The Oklahoma City Council recently granted $153,711 to increase frequency on two METRO Transit bus routes. The new enhancements went into effect September 19 and are expected to increase ridership.
According to the City of Oklahoma City's 2011 Performance Report, recent citizen surveys have indicated that public transportation is one of the top four city services residents believe needs the most emphasis in the coming years.
The two bus routes benefitting from service enhancements are Routes 7 between northwest Oklahoma City and downtown and 14 between southeast Oklahoma City and downtown. An additional bus will be added to Route 7 all day on Saturday resulting in an improved 30 minute frequency vs. the current 75 minute frequency for a total cost of $33,323 between September and May. Additional trips will be added to Route 14 during peak morning and afternoon weekday travel times increasing frequency from 45 minutes to 22 minutes for a total cost of $120,388 for the same timeframe.
When funding has permitted service enhancements, METRO Transit ridership has grown quickly. During the summer, ridership increased as much as 22 percent on ozone-free ride days. With sponsorship of the Downtown Trolley by Platt College, ridership has nearly tripled. And with a 2009 City Council pilot program, frequency improvements to Routes 8 and 40 experienced a combined 43 percent increase in ridership.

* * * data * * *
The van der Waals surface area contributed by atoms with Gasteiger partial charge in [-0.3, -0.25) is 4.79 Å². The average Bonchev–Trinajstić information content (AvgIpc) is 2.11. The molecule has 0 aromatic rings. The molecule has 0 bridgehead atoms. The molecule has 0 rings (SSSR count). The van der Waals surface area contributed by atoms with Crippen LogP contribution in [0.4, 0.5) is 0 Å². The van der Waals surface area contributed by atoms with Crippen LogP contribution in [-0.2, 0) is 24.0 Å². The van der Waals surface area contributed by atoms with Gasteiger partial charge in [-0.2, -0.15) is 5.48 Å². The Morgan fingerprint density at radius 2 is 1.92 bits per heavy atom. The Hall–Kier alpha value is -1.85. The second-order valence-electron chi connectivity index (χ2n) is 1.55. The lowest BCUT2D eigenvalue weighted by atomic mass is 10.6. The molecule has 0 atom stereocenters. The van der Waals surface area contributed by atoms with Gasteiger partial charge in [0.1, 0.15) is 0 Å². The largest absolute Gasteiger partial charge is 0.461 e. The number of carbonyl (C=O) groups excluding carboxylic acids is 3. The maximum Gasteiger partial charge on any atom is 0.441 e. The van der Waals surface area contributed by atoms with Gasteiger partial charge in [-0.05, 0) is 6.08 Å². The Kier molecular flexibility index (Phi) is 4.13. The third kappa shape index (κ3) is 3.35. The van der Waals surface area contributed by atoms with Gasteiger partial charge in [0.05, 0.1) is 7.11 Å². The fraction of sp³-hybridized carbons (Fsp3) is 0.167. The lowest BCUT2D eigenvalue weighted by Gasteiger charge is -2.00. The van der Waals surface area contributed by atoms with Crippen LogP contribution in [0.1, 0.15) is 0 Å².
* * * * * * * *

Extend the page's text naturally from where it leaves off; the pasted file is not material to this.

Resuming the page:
"We're fortunate to have a city council that recognizes the benefits of public transportation on our community's employment opportunities, health, quality of life and economic development," said Rick Cain, administrator, Central Oklahoma Transportation & Parking Authority. "While we know we have a long way to go to provide a system that has a large enough coverage area and frequency to work for everyone, the small improvements we are making have resulted in promising results that indicate that as we continue to improve the system, our ridership numbers will follow."
Among city council's nine priorities is increasing effectiveness and sustainability of public transportation. The city of Oklahoma City's 2011 Performance Report stated that many of the operational goals are being achieved with on time arrivals improving to 93 percent. Ridership complaints are down for the second consecutive year to 1.3 for every 10,000 riders and vehicle accidents were down with 1.8 for every 100,000 miles. Reliability is also improving due in part to the 15 new voter-approved buses now in service.
"Oklahoma City is in a unique budget position and their city council's investment in public transportation is a forward thinking investment in their citizens," said Kristen Joyner, executive director of the South West Transit Association. "Helping people get to their jobs and access healthcare, education and other community services will improve quality of life and help the Oklahoma City economy grow."